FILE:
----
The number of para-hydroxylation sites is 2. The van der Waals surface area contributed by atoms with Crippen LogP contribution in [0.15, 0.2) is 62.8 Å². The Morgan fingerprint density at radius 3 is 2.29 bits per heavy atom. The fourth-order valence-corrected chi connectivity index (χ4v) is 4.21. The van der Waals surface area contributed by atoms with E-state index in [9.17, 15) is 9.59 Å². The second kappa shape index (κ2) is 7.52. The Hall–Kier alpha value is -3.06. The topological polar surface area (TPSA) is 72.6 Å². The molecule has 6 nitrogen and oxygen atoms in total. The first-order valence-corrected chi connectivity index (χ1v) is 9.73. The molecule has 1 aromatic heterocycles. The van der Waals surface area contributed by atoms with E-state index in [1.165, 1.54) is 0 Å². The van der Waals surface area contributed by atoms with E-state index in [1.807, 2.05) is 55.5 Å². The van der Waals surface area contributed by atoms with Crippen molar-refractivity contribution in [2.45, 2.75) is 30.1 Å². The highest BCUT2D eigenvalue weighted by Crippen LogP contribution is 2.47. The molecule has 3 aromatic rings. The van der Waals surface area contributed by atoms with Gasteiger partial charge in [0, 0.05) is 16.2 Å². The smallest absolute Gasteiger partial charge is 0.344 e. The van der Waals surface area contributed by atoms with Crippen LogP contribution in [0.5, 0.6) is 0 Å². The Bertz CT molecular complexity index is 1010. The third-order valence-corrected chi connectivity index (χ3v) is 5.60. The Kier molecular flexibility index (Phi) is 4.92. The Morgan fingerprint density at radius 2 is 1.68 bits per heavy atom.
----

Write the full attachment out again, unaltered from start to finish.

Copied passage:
The number of para-hydroxylation sites is 2. The van der Waals surface area contributed by atoms with Crippen LogP contribution in [0.15, 0.2) is 62.8 Å². The Morgan fingerprint density at radius 3 is 2.29 bits per heavy atom. The fourth-order valence-corrected chi connectivity index (χ4v) is 4.21. The van der Waals surface area contributed by atoms with E-state index in [9.17, 15) is 9.59 Å². The second kappa shape index (κ2) is 7.52. The Hall–Kier alpha value is -3.06. The topological polar surface area (TPSA) is 72.6 Å². The molecule has 6 nitrogen and oxygen atoms in total. The first-order valence-corrected chi connectivity index (χ1v) is 9.73. The molecule has 1 aromatic heterocycles. The van der Waals surface area contributed by atoms with E-state index in [1.165, 1.54) is 0 Å². The van der Waals surface area contributed by atoms with E-state index in [1.807, 2.05) is 55.5 Å². The van der Waals surface area contributed by atoms with Crippen molar-refractivity contribution in [2.45, 2.75) is 30.1 Å². The highest BCUT2D eigenvalue weighted by Crippen LogP contribution is 2.47. The molecule has 3 aromatic rings. The van der Waals surface area contributed by atoms with Gasteiger partial charge in [0, 0.05) is 16.2 Å². The smallest absolute Gasteiger partial charge is 0.344 e. The van der Waals surface area contributed by atoms with Crippen LogP contribution in [0.5, 0.6) is 0 Å². The Bertz CT molecular complexity index is 1010. The third-order valence-corrected chi connectivity index (χ3v) is 5.60. The Kier molecular flexibility index (Phi) is 4.92. The Morgan fingerprint density at radius 2 is 1.68 bits per heavy atom.